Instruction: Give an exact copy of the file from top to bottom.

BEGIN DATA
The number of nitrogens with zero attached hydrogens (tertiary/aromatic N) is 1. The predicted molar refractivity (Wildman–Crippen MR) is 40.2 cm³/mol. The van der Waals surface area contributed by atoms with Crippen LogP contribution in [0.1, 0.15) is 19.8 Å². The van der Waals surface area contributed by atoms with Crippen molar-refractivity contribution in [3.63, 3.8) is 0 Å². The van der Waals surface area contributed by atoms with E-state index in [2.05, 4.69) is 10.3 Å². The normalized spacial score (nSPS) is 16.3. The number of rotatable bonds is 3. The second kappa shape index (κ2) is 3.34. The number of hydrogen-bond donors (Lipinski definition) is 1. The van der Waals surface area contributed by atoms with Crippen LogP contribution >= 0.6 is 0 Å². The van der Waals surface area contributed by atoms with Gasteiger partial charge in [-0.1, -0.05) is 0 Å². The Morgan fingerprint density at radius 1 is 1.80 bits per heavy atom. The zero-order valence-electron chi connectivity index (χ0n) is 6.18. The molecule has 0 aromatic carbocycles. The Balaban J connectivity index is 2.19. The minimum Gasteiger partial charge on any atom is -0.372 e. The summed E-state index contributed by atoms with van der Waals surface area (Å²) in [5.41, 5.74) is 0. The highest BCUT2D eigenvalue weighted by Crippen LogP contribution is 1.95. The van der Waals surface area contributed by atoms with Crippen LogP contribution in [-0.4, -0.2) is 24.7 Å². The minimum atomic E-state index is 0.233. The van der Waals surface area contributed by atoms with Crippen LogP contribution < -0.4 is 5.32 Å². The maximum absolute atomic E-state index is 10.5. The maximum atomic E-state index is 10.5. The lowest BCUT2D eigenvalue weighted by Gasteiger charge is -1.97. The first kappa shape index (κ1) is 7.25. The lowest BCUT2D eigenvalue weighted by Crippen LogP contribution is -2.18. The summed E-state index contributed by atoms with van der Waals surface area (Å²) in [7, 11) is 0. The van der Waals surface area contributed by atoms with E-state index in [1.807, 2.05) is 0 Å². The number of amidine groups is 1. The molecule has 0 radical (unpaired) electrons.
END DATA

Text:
The number of nitrogens with zero attached hydrogens (tertiary/aromatic N) is 1. The predicted molar refractivity (Wildman–Crippen MR) is 40.2 cm³/mol. The van der Waals surface area contributed by atoms with Crippen LogP contribution in [0.1, 0.15) is 19.8 Å². The van der Waals surface area contributed by atoms with Crippen molar-refractivity contribution in [3.63, 3.8) is 0 Å². The van der Waals surface area contributed by atoms with E-state index in [2.05, 4.69) is 10.3 Å². The normalized spacial score (nSPS) is 16.3. The number of rotatable bonds is 3. The second kappa shape index (κ2) is 3.34. The number of hydrogen-bond donors (Lipinski definition) is 1. The van der Waals surface area contributed by atoms with Crippen LogP contribution >= 0.6 is 0 Å². The van der Waals surface area contributed by atoms with Gasteiger partial charge in [-0.1, -0.05) is 0 Å². The Morgan fingerprint density at radius 1 is 1.80 bits per heavy atom. The zero-order valence-electron chi connectivity index (χ0n) is 6.18. The molecule has 0 aromatic carbocycles. The Balaban J connectivity index is 2.19. The minimum Gasteiger partial charge on any atom is -0.372 e. The summed E-state index contributed by atoms with van der Waals surface area (Å²) in [5.41, 5.74) is 0. The highest BCUT2D eigenvalue weighted by Crippen LogP contribution is 1.95. The van der Waals surface area contributed by atoms with Crippen LogP contribution in [-0.4, -0.2) is 24.7 Å². The minimum atomic E-state index is 0.233. The van der Waals surface area contributed by atoms with Crippen LogP contribution < -0.4 is 5.32 Å². The maximum absolute atomic E-state index is 10.5. The maximum atomic E-state index is 10.5. The lowest BCUT2D eigenvalue weighted by Gasteiger charge is -1.97. The first kappa shape index (κ1) is 7.25. The lowest BCUT2D eigenvalue weighted by Crippen LogP contribution is -2.18. The summed E-state index contributed by atoms with van der Waals surface area (Å²) in [7, 11) is 0. The van der Waals surface area contributed by atoms with E-state index in [1.807, 2.05) is 0 Å². The number of amidine groups is 1. The molecule has 0 radical (unpaired) electrons.